Impetigo is a skin infection commonly caused by Staphylococcus (staph) and Streptococcus (strep) bacteria. Symptoms include a rash with small blisters or scabs. While impetigo can affect just about anyone, it is most common in toddlers and young children. This contagious condition is mostly spread by direct contact with someone who already has the infection. Towels, clothing, toys, or other household items can also harbor the bacteria causing impetigo. Luckily, an impetigo infection is more of a nuisance than a serious condition.
Types of Impetigo
- Nonbullous: This more common form of impetigo starts with small red papules–rounded bumps rising from the skin similar to pimples or insect bites. These papules turn to small pus-filled blisters known as pustules that scab over with a honey-colored crust. The lesions usually form around the nose and face, but could also affect the arms and legs. Both strep and staph bacteria can cause this type of impetigo.
- Bullous: Staph bacteria is solely responsible for bullous impetigo. Blisters form when the bacteria causes a separation between the top and lower layers of skin. The blisters fill with a yellow-colored fluid and often break leaving red, raw skin with ragged edges. After breaking, a dark crust usually develops which will eventually disappear during the healing process.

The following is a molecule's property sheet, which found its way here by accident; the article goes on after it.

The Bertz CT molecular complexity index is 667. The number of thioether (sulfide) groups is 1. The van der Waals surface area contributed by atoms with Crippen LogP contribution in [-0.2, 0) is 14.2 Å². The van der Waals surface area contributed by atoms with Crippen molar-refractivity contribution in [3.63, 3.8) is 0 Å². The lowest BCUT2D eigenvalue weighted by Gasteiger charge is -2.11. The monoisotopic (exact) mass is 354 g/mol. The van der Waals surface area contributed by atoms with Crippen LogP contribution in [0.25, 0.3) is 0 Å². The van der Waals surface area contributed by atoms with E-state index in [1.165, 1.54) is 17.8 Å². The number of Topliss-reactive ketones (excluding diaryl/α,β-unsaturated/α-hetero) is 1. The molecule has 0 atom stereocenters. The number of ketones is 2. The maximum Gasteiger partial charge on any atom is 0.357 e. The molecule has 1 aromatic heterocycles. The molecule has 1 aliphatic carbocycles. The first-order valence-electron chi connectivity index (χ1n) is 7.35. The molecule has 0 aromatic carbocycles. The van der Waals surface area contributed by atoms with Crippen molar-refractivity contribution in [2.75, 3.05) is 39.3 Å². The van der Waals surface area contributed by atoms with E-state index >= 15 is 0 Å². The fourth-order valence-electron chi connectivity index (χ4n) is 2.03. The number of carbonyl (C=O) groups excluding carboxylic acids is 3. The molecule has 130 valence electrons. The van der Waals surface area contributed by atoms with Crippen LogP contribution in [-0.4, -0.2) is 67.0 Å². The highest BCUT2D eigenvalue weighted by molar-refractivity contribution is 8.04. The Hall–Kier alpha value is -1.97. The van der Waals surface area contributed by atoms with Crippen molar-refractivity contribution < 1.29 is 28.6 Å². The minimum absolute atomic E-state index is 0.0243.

Diagnosing and Treating Impetigo
A primary doctor can diagnose impetigo with a clinical observation. It’s important to have a doctor look at the affected area to ensure it is not herpes, cold sores, chicken pox, poison ivy or another skin infection.
Once diagnosed, treating impetigo is pretty straightforward. The doctor typically orders a prescription-strength antibiotic ointment along with a gentle cleansing of the sores. In more severe cases, an oral antibiotic may be necessary. The healing process should begin in a few days. Since impetigo is usually a superficial skin infection, there is little chance of permanent scarring.
Good hygiene is essential to preventing impetigo. If your child or someone close to you is diagnosed with this bacterial skin infection, make sure you wash hands with warm, soapy water regularly. Keep your child away from social situations like daycare or play areas. In addition, make sure any items the infected person comes in contact with like clothes, towels, toys, and sheets are washed and sterilized.
Impetigo can cause the skin to itch. Scratching could spread the infection. Doctors suggest covering the infected areas with gauze and tape, especially for smaller children. Make sure all medications are taken as directed and skin is kept clean.
With proper care and hygiene, the ugly rashes of an impetigo infection will be nothing more than a memory in a week or two.